Seven Tyrants Theatre
Mozart & Salieri by Daniel Deorksen and David Newham

Dates and Venue March 4 – 14, 2015 at 8pm | Jericho Arts Centre, 1675 Discovery Street

Director David Newham Music Director Daniel Deorksen Choreographer Catherine Burnett Costume Design Ines Ortner Lighting Design David Newham Stage Managers Susan Currie & Sandra Yee

Reviewer Christian Steckler

Theatre goers are accustomed to the standard running narrative of conventional theatre, often well written and acted, and almost always predictable in structure and presentation.

It is always refreshing to experience an imaginative take on theatrical production. This is a risky thing to do, however, as audiences have to be receptive and able to “get it” through ways that are not familiar to them. David Newham and Daniel Deorksen took such a chance in their presentation of Mozart & Salieri.

This adaptation of Alexander Pushkin’s classic play is staged in a series of “Fantasias”, which are isolated dynamic tableaux, presenting symbolic characters, rather than the conventional unfolding revelation of characters. This allows audience members to create and interpret the story and characters in our own individual ways. Music inspired by that of Mozart, Salieri and some of their contemporaries, combined with bold-coloured blocks of light, spotlights and shadow, create a stunningly rich palette for us to use in determining our individual interpretations. Iconic costumes are also especially instrumental in enriching our experience.

Music, light and costume are the physical ingredients that stand ready to give us a memorable evening. However, the talents of the actors must bring them to life for that to happen. Players in this production must be proficient musical instrumentalists, as well as expressive actors and capable singers. The formality of structure of this type of performance demands a more formal delivery. Keeping the audience at this certain distance, while drawing them into the characters and movement of the story, takes extraordinary effort and skill.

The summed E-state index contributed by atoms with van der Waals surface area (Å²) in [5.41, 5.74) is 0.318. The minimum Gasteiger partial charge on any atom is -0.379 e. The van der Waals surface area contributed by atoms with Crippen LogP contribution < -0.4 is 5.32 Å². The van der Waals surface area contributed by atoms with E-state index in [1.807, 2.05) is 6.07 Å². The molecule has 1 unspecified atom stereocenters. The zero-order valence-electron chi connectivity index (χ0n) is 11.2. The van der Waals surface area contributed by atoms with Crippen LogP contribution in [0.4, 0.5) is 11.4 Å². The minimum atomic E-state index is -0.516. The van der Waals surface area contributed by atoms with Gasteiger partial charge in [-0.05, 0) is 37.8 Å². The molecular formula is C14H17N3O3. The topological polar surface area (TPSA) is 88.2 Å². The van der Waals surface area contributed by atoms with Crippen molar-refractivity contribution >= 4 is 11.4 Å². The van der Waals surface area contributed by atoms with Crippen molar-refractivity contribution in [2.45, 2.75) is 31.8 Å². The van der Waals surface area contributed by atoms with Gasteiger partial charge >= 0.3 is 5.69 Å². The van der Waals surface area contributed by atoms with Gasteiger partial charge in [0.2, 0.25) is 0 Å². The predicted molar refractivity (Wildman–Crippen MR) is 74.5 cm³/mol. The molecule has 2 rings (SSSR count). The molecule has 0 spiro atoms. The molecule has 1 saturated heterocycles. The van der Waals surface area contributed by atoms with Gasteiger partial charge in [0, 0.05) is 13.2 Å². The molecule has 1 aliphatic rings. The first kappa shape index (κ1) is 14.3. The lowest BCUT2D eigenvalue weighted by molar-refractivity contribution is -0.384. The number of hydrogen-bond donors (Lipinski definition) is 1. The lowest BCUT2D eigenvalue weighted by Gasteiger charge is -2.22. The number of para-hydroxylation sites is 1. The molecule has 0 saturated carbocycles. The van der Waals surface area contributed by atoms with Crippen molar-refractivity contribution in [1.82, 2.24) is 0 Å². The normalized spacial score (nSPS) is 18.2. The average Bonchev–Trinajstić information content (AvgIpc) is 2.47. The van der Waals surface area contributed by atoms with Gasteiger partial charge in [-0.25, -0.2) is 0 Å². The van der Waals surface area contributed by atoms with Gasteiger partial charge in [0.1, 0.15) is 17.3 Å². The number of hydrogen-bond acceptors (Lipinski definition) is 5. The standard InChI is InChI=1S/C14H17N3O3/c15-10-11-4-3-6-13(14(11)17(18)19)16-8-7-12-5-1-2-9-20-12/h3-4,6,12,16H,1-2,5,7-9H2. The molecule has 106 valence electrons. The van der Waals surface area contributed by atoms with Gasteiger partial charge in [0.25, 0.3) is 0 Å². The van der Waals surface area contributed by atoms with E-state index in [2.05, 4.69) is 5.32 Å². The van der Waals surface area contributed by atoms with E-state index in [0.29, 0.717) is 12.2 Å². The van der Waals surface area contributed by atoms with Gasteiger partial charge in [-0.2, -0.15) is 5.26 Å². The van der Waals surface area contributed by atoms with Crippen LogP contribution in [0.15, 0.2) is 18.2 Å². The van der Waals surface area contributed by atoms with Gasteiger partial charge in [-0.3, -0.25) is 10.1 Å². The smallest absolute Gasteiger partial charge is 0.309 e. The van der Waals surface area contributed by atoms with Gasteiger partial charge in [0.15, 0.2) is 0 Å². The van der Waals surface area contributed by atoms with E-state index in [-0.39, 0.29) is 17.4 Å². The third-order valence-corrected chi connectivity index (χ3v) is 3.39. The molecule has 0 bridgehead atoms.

Fortunately, Cate Richardson as The Player, Masae Day as Mozart and David Whiteley as Salieri had the considerable talents and abilities that this production demands. Day’s performance balanced musical talent with just enough rakishness to delight us with Mozart’s whimsical nuttiness. Whiteley garnered our sympathy in a convincing portrayal of a Salieri tortured by self-doubt, who curses creation for making him a Judas in his relationship with Mozart. Cate Richardson sparkled as The Player, narrating, setting the scenes with music and song, and occasionally joining Mozart and Salieri in playful, satirical parodies of music and mood.

All three performances held up, and held each other up in this unique presentation.
The effective use of bold lighting, imaginative and versatile costumes, creative choices in music, lyrics and choreography, and versatile musical and acting talent definitely worked, in this instance, to give the audience a thought-provoking and delightful evening. The risks that Newham and Deorksen took in this production have definitely paid off. I, for one, look forward to seeing more of their creative endeavors. Congratulations to all involved!

© 2015 Christian Steckler